Mainstream house price growth rates across the world have experienced a third consecutive quarter of decline, but the USA and Canada have outperformed the rest of the market with positive annual price growth.
All 30 North American cities in Knight Frank’s latest Global Residential Cities Index, which tracks the movement of mainstream house prices across 150 cities worldwide, enjoyed positive annual price growth in the third quarter of 2017.
In terms of the rate of house price growth, 19 of the 30 North American cities registered an increase, meaning only 11 saw their rate of growth decline.
“Toronto has dropped from the top spot to fourth place having seen a decline of over 10% in its year-on-year growth rate, from 29% to 18%,” commented Kate Everett-Allen, partner of International Residential Research at Knight Frank.
The favourable results from the region went against the trend seen in the rest of the index, which saw an overall decline in its annual rate of growth for three consecutive quarters. The third quarter saw house prices grow by 4.7% year-on-year, compared to 5.8% in the previous quarter.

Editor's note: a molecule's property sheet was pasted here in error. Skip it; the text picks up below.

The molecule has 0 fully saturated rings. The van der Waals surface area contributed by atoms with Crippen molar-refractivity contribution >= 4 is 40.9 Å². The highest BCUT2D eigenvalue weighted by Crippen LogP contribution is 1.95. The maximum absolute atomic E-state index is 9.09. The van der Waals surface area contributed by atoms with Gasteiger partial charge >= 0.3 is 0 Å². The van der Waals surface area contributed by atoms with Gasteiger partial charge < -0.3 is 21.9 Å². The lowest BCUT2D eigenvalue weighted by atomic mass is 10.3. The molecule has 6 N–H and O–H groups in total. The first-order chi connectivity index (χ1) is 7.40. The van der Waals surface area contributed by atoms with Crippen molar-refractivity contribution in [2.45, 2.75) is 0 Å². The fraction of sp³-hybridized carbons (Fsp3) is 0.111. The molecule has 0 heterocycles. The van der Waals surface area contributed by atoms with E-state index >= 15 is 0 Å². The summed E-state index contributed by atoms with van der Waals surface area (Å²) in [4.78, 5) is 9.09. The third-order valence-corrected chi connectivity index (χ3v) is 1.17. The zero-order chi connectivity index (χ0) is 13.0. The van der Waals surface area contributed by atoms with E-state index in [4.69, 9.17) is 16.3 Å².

Meanwhile, Reykjavik in Iceland topped the rankings for the quarter and was the only city that registered annual house price growth above 20%, compared to the nine cities in the previous quarter’s index that grew by more than a fifth.
Amsterdam and Utrecht in the Netherlands were two of the most significant risers through the rankings with the most improved scores, as house prices in the cities grew by 13.8% and 11.5% respectively. While this could be attributed to the falling growth rates of others, the results still show the cities that are seeing the most resilience compared to others.
On another positive note, the number of cities that recorded declining growth rates has fallen from 27 to 26.
At the bottom of the list, Abu Dhabi in the UAE saw house prices fall in Q3 by 9.3%, followed by Valencia in Spain with a 7.7% decline and Darwin in Australia with a 6.3% fall. The results also showed that 46% of all cities that saw house prices fall year-on-year were in Europe, and seven were located in Italy.